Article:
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Solar UV Disinfection for Water Production in Developing Countries

The Challenge: Potable Water Without Boiling

For many people in the Dominican Republic, and around the world, water is not treated or is treated by boiling. Boiling of water has a number of negative implications, including variability of process control, contribution to greenhouse gas emission, degradation of local (often indoor) air quality, and deforestation. As such, the inclusion of processes that have the potential to contribute to production of safe water with little or no impact in these other areas represents a potentially important improvement.

The Purdue Innovation: Solar UV Disinfection for Water Production in Developing Countries

The project develops and implements a continuous-flow solar UV disinfection systems for potable water production in the community of Las Cañas, Dominican Republic. The plan for this project is to build on progress to date to develop community-scale, continuous-flow, solar UV disinfection systems for production of potable water. Ongoing research among the PIs and a graduate student (Ms. Margaret M. Busse) has allowed for demonstration of the efficacy of solar UVB radiation against bacteria and protozoa. In particular, results of recently completed experiments have demonstrated that ambient solar UVB radiation is effective for inactivation of Salmonella typhi LT2 and Vibrio harveyi; these two species of bacteria are non-pathogenic, but are closely related to the bacteria that cause typhoid fever and cholera, respectively. More recent results have indicated the efficacy of solar UVB radiation against the oocysts of Cryptosporidium parvum, a common protozoan parasite. Collectively, these responses indicate that solar UVB radiation is effective for inactivation of the microbial pathogens that are responsible for the majority of waterborne, communicable disease outbreaks in developing countries.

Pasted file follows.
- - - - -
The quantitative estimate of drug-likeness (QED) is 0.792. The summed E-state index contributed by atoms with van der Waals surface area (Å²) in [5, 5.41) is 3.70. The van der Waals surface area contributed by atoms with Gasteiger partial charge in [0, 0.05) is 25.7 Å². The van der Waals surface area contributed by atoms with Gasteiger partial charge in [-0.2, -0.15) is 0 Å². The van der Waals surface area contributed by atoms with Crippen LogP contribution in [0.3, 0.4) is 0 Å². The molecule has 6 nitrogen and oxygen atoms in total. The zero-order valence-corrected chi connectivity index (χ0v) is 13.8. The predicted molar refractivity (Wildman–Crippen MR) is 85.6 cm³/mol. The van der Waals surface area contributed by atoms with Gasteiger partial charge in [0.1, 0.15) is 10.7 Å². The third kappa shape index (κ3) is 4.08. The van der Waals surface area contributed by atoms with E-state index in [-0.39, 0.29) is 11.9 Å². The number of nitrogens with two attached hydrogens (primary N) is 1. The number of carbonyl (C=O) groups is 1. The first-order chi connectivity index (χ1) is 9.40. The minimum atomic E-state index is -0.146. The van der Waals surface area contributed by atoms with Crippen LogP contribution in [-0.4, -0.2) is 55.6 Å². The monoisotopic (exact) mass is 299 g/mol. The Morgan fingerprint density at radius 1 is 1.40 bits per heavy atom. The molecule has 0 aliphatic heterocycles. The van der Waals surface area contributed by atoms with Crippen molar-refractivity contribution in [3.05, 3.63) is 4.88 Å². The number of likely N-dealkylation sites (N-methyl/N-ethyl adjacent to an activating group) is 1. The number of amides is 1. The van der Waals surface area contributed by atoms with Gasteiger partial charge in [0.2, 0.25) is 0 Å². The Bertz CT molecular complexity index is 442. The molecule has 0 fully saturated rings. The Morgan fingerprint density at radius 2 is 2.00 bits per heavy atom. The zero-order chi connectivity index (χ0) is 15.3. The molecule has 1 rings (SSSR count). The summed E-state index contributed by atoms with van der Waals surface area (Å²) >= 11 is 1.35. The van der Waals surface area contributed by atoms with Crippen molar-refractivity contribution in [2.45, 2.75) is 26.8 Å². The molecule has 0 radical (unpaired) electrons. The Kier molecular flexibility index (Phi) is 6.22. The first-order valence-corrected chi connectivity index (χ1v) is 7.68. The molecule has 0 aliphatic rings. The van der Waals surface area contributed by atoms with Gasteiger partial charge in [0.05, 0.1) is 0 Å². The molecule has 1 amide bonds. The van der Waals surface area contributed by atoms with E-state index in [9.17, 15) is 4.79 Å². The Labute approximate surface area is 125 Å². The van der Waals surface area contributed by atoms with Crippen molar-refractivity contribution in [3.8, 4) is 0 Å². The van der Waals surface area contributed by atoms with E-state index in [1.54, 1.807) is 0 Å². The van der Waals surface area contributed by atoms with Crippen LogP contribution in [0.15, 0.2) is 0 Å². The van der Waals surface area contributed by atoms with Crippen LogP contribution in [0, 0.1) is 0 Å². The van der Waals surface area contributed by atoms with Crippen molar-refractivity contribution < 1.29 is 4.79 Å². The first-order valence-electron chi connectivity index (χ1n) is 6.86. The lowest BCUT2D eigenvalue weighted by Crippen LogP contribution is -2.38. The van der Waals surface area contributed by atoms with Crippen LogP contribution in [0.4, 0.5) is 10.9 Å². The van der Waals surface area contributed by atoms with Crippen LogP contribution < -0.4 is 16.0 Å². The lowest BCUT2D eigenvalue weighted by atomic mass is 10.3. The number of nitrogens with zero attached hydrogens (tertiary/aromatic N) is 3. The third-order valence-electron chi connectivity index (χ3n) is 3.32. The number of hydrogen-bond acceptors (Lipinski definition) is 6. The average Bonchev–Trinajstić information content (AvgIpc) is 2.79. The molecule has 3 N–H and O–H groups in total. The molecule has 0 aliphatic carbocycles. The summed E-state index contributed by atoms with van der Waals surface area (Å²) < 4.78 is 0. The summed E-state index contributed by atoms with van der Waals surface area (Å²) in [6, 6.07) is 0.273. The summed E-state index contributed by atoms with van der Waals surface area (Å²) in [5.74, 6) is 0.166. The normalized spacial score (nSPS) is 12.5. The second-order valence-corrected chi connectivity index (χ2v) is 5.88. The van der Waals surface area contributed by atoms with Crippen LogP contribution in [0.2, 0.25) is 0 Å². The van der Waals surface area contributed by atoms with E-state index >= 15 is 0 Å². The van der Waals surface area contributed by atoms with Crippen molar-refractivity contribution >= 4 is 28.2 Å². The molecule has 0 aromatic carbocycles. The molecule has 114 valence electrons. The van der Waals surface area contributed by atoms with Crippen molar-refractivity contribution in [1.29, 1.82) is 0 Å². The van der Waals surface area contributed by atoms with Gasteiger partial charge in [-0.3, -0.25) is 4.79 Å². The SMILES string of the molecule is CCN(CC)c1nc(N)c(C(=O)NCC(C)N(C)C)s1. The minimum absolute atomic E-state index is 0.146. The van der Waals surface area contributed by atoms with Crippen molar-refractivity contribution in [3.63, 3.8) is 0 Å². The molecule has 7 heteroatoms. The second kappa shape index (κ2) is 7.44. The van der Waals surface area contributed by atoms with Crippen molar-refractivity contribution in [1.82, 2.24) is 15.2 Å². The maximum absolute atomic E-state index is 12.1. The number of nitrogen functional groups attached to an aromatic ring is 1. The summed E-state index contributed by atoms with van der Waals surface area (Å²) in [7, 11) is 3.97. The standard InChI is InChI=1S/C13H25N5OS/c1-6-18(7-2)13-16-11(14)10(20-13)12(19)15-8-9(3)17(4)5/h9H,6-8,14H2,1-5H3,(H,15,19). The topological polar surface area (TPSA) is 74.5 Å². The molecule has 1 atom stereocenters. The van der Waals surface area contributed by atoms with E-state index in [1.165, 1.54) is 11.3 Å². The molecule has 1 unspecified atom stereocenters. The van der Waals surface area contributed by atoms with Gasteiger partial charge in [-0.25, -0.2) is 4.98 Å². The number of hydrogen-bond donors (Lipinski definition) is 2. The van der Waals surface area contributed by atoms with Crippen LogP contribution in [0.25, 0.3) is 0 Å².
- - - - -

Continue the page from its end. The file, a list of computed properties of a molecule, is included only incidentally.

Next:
The results of work to date indicate that the system could represent an important component of a system to produce safe water. Ideal implementation of this system will involve application following a particle separation process, such as a simple filter. This approach to treatment will conform to the multiple-barrier concept, which represents the contemporary standard for water treatment in any setting. An example of such a technology would be the filtration system that has been developed and implemented by the Jafvert group in Civil Engineering at Purdue University. The proposed project will involve field experiments on the Purdue campus and in the Dominican Republic. Experiments at Purdue University will involve testing of CPC prototype systems to develop a simple, inexpensive system to control flow rate through the system.

Compound Parabolic Collector           Fresnel Lens         Collection System

The Partners:

Purdue University, Community of Las Canas, Dominican Republic

  • Ernest R. Blatchley III, Ph.D., P.E., BCEE, F. ASCE, Professor, Lyles School of Civil Engineering and Division of Environmental & Ecological Engineering, Purdue University, blatch@purdue.edu
  • Bruce M. Applegate, Ph.D., Associate Professor, Department of Food Science and Department of Biological Sciences, Purdue University, applegate@purdue.edu
  • Joseph W. Camp, Jr., Ph.D., Professor, Department of Comparative Pathobiology, Purdue University, jcamp@purdue.edu
  • Antonio Peña Reyes, El Patronato Presidente, POTABLE WATER SYSTEM IN LAS CANAS, LA VEGA, D.R.